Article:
As stated above, Alcott achieved her dreams despite all odds against her. She had wanted to be a writer from an early age, most likely due to the influence of family friends Ralph Waldo Emerson, Nathanial Hawthorne, and Margaret Fuller, and she wrote plays for her sisters and her to act out in her younger years. She began publishing her poetry and fiction under a gender-ambiguous pen name, and eventually published Little Women successfully as Louisa May Alcott. She wrote stories and published up until her death in 1888. She found what made her happy and pursued it her entire life with a steadfastness to which we can all reach for.

Too often we give up when things get rough or we are denied success. I, for one, will attempt to reach for my dreams with an awareness and determination, and try, try, try again!

Effort, Attention, and Understanding

Do any of you ever feel like screaming ‘I just don’t get it!‘? How about ‘You just don’t understand.’?

I do.

I frequently do. I put great effort into understanding the world around me–and the people in it. I often fail, but the effort is there. I even feel, more often than not, that I’m just too different to understand. To fit in. To be acccepted. Because that’s what it’s all about, isn’t it?

Allow me to tell you a story about a recent conflict in my life:

I have a problem with assholes. I really do. I think that bullying, fear mongering, and spreading lies about someone is completely unacceptable, and, unfortunately, it seems to me that these behaviors run rampant in the world. When it comes to understanding these people who use lies and fear to get their way, I have a major block. I try to tell myself that they are having a bad day…or they are insecure about their own life… or something to justify their behavior so it doesn’t infuriate me so much, but I normally end up clenching my jaw and suppressing the overwhelming sensation that something in the center of my chest just began the process of nuclear fusion.

The other week, I had an experience with someone like this. I was told that some problem that said person was experiencing was my fault, and that I had better fix the issue. Honestly? I know that I’m no angel, but I know that I’m not the source of every problem in the lives of the people around me, no matter how loudly they scream the opposite.

Now in any random person said this to me, I would immediately ask where this idea came from, and attempt to handle the issue then and there. With any random person, this would more than likely work, as they would respond with an answer and we would work things out from there. However, lately, I have encountered a fair few people who don’t seem to listen to other people’s perspectives, and act as though their own is the only true view.

In cases like these, my brain, spirit, and body respond physically with a surge of fear, anxiety, and panic. I feel as though my person is actually in danger. Why? It doesn’t make sense that these people would have any cause to do anything to me. I barely know them; my interactions with them are minimal. Which is how I know that I could not have done something to cause the problems that they say I have. After all, how could someone you barely know and see have that much of an impact on you?

If it has nothing to do with the interactions between the two of us, then, frankly, I’m left with the idea that it must be the impressions that each of us has left on the other; If, somehow, this person gave me the impression that they would dismiss my perspective–and that is, to my mind, a dismissal of my entire person–then it follows that I have somehow given them an impression that infuriates, frightens, or otherwise affects them strongly. Perhaps I am missing some key piece of evidence that would point me in another direction, or simply being arrogant or naive about the situation; but, I have come to this conclusion nonetheless.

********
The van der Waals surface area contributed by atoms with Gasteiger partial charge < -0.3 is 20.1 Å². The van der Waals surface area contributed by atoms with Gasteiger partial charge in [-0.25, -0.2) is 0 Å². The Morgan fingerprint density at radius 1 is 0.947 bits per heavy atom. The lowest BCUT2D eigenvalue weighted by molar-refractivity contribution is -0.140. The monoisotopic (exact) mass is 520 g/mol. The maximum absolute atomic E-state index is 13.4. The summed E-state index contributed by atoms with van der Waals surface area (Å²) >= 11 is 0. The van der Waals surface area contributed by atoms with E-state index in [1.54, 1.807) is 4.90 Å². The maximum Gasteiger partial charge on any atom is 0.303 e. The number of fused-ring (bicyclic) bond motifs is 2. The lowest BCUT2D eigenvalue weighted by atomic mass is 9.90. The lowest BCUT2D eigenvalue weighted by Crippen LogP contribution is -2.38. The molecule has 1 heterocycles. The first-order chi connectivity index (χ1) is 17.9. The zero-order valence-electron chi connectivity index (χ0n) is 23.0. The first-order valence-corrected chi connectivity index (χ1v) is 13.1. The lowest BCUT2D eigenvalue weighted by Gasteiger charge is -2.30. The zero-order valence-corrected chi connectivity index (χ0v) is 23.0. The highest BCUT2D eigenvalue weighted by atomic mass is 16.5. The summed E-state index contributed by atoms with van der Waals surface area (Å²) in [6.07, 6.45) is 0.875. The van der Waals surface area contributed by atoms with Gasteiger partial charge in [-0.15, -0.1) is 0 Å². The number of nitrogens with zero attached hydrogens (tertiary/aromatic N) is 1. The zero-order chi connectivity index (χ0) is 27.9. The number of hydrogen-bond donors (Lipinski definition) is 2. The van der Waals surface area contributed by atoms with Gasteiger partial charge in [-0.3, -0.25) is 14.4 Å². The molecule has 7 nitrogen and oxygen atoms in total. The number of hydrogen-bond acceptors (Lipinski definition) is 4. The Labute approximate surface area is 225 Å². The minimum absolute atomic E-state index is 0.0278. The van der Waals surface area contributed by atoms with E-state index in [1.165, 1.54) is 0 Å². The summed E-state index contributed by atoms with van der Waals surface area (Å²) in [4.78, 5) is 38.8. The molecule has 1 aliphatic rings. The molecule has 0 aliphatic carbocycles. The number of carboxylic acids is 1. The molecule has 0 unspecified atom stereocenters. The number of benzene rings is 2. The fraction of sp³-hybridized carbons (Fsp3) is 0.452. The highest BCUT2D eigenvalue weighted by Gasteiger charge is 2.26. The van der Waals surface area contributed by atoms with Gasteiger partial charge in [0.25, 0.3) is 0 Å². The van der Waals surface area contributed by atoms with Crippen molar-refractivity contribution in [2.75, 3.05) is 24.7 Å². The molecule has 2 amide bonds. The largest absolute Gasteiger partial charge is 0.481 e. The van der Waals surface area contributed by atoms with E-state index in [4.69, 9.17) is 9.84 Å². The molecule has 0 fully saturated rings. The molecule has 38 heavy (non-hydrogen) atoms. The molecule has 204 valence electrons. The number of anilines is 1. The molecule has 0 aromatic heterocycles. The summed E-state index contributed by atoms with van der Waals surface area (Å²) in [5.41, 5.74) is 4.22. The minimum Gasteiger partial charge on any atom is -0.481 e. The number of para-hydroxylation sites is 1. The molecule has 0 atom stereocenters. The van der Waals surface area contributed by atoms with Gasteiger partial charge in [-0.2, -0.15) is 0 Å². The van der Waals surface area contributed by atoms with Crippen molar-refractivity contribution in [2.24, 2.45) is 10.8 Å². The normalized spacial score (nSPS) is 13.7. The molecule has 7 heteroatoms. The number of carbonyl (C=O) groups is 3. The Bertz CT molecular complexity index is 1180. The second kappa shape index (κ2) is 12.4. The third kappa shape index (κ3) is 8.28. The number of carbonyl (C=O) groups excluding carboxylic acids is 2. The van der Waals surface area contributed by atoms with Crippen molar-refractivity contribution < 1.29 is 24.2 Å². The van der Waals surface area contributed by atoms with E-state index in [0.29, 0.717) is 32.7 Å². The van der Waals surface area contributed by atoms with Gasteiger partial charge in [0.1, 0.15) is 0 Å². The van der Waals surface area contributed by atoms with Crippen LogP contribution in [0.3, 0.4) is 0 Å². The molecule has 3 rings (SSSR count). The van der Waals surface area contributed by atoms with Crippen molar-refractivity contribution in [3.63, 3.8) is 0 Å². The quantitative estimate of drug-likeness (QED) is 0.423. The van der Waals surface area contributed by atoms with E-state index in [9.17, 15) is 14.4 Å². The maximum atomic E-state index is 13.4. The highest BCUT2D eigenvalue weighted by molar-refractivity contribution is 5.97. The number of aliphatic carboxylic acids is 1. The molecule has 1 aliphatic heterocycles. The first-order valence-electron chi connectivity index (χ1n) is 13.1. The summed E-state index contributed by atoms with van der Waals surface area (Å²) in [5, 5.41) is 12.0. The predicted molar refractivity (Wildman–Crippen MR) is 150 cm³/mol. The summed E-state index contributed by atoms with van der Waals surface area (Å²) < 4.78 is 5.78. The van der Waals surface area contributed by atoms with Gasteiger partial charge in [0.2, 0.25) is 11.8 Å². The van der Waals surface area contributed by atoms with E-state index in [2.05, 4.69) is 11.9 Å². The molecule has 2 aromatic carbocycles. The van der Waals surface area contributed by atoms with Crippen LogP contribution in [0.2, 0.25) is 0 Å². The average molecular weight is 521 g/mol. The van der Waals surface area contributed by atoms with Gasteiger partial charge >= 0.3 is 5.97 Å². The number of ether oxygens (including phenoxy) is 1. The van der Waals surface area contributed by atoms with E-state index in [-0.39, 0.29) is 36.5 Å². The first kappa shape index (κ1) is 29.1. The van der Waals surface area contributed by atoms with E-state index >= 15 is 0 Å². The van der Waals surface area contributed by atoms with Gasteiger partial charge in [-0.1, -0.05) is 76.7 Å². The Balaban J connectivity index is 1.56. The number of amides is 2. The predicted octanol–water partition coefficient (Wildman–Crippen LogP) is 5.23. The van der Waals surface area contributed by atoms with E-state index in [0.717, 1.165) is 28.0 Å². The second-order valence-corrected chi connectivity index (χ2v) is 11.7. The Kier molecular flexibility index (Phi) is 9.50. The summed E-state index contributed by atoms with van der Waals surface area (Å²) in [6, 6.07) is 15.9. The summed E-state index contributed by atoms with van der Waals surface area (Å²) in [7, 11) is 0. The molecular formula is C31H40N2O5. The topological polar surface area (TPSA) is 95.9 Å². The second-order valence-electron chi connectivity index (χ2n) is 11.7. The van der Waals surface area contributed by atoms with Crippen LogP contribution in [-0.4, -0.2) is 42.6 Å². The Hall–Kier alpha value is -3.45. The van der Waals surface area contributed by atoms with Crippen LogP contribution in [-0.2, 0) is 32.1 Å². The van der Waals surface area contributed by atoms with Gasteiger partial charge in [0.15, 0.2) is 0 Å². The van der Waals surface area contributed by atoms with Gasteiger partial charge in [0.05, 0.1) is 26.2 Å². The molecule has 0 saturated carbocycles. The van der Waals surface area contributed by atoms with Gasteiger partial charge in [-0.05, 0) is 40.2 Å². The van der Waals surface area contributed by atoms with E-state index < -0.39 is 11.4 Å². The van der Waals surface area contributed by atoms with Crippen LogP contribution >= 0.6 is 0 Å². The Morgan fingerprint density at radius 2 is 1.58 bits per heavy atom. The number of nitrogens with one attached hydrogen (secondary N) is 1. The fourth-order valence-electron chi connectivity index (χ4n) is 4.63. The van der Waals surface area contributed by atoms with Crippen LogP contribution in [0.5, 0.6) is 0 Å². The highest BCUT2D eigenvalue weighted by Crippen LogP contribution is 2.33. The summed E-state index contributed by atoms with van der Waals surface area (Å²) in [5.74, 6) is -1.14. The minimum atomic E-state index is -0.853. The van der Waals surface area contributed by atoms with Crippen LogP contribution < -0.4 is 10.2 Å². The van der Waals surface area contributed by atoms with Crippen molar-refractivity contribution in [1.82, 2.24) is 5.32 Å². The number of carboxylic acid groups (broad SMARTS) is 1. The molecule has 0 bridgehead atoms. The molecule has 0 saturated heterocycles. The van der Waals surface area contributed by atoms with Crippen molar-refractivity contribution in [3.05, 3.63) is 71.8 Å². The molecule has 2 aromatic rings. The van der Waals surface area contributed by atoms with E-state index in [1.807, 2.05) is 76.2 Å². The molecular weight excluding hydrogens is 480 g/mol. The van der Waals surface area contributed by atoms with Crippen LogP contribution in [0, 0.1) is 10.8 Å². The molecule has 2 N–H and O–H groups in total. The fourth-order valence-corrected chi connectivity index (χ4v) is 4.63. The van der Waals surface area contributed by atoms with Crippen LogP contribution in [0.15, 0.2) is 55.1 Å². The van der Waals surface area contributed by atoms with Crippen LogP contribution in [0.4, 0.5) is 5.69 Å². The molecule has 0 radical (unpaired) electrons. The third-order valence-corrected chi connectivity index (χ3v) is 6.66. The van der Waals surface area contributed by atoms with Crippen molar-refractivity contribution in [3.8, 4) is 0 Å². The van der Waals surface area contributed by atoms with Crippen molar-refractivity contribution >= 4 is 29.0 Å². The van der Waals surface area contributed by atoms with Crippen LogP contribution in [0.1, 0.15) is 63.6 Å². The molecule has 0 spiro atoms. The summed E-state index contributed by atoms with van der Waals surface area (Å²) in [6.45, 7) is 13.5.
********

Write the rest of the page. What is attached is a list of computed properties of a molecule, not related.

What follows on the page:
However, even if I have come to my own (correct or incorrect) conclusions as to what in going on in the situation, I still have the feelings I have described above when I am around these people. And I don’t like always being afraid. Easily, these feelings morph into anger: anger that I feel this way at all; anger that I can’t seem to fix the situation; anger that I have to deal with the situation. Because, frankly, anger is easier to deal with and accept than fear.

So when I encounter a few of these people in my daily life, I usually shut down to prevent myself from lashing out, which I am also morally against.

I know what you’re probably thinking. At least, I know what my friends always tell me: ‘Just don’t let them get to you’. Well, guess what, Tonto, they do. So I suppose the real question is, Why? Why do they affect me so much?

I watched a video-article about the recent LGBT-rights deterioration around the world (Russia, most African countries, etc). The article asserted that it’s most interesting and important point was that Christian communities around the world were giving these actions against the LGBT world community their support. Now, normally, I wouldn’t give these assertions much thought, because they always seem like the typical liberal vs. conservative hacking comments (screw you!… screw you, too!), but in light of the recent events in my life, I’ve given a lot of thought to the idea that people don’t really understand what the “other side” is thinking or what their intentions are. I grew up in a very religious family, and, while I’m quite secular, I have a strong acceptance of religious views. While attempting to understand this dilemma of different viewpoints pointing the finger instead of trying to understand one another, I came across two articles: one about a man coming out as gay, and one about a woman’s experience with fear of judgment.

In both, the writers described the feeling of relief and peace that came with open and honest communication in their lives, and that message was quite powerful to me, as honesty is a major principle in my life. I felt it was a validation of my own beliefs… and yet, I saw that I wasn’t owning up to it in every sense.

And I was ashamed of it.